KELSEY RETTKE, Staff Writer
On Saturday, Feb. 4, a group of students, Bill Conover, and I went to Angelic Organic Farms for the “A Place at the Table” Spiritual Life retreat. It consisted of a few hours of reflection and conversation about what it means to be religious or spiritual here at the college and why Beloit (being a secular school) can sometimes make it difficult to carry a faith.
We spent most of the time in the farm’s Learning Center, a small wooden, straw-insulated, very comfortable two-story building, with a kitchen that added a nice, homey touch—just enough room to house our little group of twelve. Upon sitting down, a joke was made connecting the title of our retreat, “A Place at The Table,” with the convenient irony of everyone fitting perfectly around the kitchen table. The first activity was simple: introduce ourselves and, optional, place a little token or symbol of your faith in the middle of the table.
After going around the room and hearing everyone’s unique stories about their journey of faith and their transitions during their time in Beloit’s challenging atmosphere, we all sat back and looked at what we had placed on the table. Bill remarked how he was struck with the symbolic power of the items that lay before us: a cross necklace, a mustard seed pendant, a ceramic cross, a few bibles or books of prayer, a Buddhist pin, a bookmark, and a book on Catholicism to name a few. This was a testament of our faith. Our beliefs sat together, representing why we were all there: a common question, a persistence that represented our need for familiar understanding, for a friend in the midst of doubt.
Being a person of faith has never been a question for me before. I grew up in a Christian home and was raised Presbyterian, and I have always assumed that my faith has been grounded. But coming to Beloit last semester was quite a different experience to say the least.
I’d never met some people so frank about their blatant opposition to a spiritual or religious faith. It shocked me. Those that voiced their opinions did so outright and unapologetically, though not disrespectfully, and I would find myself silenced or silent whenever a topic of Christianity or atheism came about. I reasoned with myself that my religion was my own, it was personal. And I kept it that way.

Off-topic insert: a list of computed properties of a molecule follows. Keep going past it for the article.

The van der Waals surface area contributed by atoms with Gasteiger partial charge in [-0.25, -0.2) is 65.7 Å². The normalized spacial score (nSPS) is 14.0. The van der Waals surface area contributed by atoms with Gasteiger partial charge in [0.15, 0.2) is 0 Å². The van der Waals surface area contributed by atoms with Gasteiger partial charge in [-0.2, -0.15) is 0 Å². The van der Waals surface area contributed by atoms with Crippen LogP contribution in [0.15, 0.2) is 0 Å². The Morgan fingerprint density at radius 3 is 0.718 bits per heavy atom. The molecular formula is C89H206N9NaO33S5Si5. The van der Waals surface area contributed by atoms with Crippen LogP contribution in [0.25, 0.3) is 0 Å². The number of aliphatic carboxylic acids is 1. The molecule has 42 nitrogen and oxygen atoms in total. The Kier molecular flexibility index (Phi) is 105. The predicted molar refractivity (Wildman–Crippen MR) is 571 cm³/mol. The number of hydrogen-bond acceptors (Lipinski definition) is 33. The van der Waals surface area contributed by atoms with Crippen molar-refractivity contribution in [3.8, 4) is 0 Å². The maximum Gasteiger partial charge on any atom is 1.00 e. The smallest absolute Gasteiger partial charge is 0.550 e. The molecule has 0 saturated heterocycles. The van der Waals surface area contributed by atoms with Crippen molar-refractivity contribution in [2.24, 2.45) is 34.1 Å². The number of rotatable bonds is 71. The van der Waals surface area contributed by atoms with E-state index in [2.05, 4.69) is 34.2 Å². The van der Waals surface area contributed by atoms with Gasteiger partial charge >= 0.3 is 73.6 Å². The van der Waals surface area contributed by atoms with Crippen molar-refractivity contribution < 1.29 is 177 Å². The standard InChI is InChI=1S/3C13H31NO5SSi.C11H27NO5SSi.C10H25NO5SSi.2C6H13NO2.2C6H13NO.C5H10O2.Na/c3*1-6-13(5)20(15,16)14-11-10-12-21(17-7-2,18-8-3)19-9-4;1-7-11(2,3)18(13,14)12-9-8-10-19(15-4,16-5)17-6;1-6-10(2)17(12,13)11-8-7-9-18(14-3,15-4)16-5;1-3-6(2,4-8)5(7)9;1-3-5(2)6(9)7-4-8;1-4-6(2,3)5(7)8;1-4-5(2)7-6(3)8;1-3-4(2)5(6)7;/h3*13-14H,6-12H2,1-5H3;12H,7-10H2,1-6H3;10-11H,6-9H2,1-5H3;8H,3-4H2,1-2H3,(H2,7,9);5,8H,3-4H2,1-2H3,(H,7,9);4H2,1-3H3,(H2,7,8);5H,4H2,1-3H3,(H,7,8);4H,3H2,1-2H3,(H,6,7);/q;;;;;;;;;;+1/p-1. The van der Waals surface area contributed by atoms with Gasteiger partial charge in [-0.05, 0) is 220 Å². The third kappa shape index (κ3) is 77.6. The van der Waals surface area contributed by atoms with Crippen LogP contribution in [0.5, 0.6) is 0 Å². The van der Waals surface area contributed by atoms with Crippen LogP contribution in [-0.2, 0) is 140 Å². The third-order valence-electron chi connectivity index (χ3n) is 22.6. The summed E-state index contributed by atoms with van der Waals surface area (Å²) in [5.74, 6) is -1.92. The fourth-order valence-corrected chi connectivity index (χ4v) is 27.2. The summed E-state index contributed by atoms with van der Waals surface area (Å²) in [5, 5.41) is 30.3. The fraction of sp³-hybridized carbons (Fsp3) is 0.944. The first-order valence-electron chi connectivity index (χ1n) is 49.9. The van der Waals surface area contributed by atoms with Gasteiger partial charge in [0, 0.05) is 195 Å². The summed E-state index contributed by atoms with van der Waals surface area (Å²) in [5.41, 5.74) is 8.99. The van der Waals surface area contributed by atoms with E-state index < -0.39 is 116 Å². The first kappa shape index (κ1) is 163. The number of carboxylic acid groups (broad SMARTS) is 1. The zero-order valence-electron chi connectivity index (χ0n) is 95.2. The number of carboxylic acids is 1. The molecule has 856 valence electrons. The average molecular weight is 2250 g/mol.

Having refused to go to any Spiritual Life activities or meetings thus far, mostly out of my own shyness and feeling that, “Maybe I’m not as knowledgeable about my religion as everyone else seems to be,” I approached Saturday’s retreat cautiously, doubtfully, and unenthusiastically.
After we had finished with introductions, we were instructed to walk around the farm a bit and reflect on what our faith means to us as a person. Each one of us has different ways of dealing with outspoken questioning, and keeping our faith strong in an atmosphere that sometimes leads us to question it.
Some people can draw on memorized scriptures and Bible passages to defend their faith, I found that although I’m not “educated” enough to delve into theological arguments, it’s okay if my faith is what carries me through. At the retreat, someone suggested that not only does being at a secular school test our faith, it strengthens it. I was given new hope that such an experience can only lead to a positive outcome.
For our last exercise we split into three groups and discussed possible ways to approach hypothetical scenarios, such as having a friend being indifferent to your faith.
What I drew most from this experience was the knowledge that my faith is my own and I have a kind of passive responsibility to defend it. It is important at a secular school such as Beloit to have these conversations where each side of the talk may hold different viewpoints. But to respectfully carry on a conversation while still holding on to your beliefs can be a difficult thing to do.
What I experienced during those few, short hours was something powerful, something comforting. I found in 12 complete strangers the same feelings that I had felt, and the same inward confusion and bewilderment at secularism (I didn’t even know what that word meant before last semester). I found, as one person in the group said, ‘a community’ of people to which I can relate my experiences and share my feelings. A group of people that understands the difficulty of being a person of faith at Beloit. For a whole semester and a half I sat in silence and shyness, unwilling to go out and talk to people, but for four hours that day, I had a great conversation. I gained a confidence in my ability to be secure in my faith. I now have a comfort in the familiarity, in the knowledge that there is a community of people here at Beloit who are willing to guide me and share with me and support me, but more importantly, they understand. And for that I am grateful.